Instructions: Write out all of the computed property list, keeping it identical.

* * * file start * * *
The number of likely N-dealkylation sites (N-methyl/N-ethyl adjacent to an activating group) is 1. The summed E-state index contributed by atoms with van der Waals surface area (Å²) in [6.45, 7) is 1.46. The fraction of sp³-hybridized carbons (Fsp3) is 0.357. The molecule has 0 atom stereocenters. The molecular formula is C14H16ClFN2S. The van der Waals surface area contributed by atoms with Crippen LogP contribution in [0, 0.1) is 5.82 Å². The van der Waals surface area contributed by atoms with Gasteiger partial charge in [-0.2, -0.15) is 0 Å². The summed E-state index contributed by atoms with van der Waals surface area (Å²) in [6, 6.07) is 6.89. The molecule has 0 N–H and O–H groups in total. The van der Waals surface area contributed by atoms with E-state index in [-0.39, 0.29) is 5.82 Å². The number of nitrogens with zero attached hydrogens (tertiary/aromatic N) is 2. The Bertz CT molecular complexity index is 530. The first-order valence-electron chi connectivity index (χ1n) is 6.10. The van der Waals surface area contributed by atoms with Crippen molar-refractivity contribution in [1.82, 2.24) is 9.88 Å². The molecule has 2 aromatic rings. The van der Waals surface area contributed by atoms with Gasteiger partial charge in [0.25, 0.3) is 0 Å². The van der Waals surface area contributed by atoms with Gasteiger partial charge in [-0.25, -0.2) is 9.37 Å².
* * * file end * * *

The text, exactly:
The number of likely N-dealkylation sites (N-methyl/N-ethyl adjacent to an activating group) is 1. The summed E-state index contributed by atoms with van der Waals surface area (Å²) in [6.45, 7) is 1.46. The fraction of sp³-hybridized carbons (Fsp3) is 0.357. The molecule has 0 atom stereocenters. The molecular formula is C14H16ClFN2S. The van der Waals surface area contributed by atoms with Crippen LogP contribution in [0, 0.1) is 5.82 Å². The van der Waals surface area contributed by atoms with Gasteiger partial charge in [-0.2, -0.15) is 0 Å². The summed E-state index contributed by atoms with van der Waals surface area (Å²) in [6, 6.07) is 6.89. The molecule has 0 N–H and O–H groups in total. The van der Waals surface area contributed by atoms with E-state index in [-0.39, 0.29) is 5.82 Å². The number of nitrogens with zero attached hydrogens (tertiary/aromatic N) is 2. The Bertz CT molecular complexity index is 530. The first-order valence-electron chi connectivity index (χ1n) is 6.10. The van der Waals surface area contributed by atoms with Crippen molar-refractivity contribution in [1.82, 2.24) is 9.88 Å². The molecule has 2 aromatic rings. The van der Waals surface area contributed by atoms with Gasteiger partial charge in [0.25, 0.3) is 0 Å². The van der Waals surface area contributed by atoms with Gasteiger partial charge in [-0.25, -0.2) is 9.37 Å².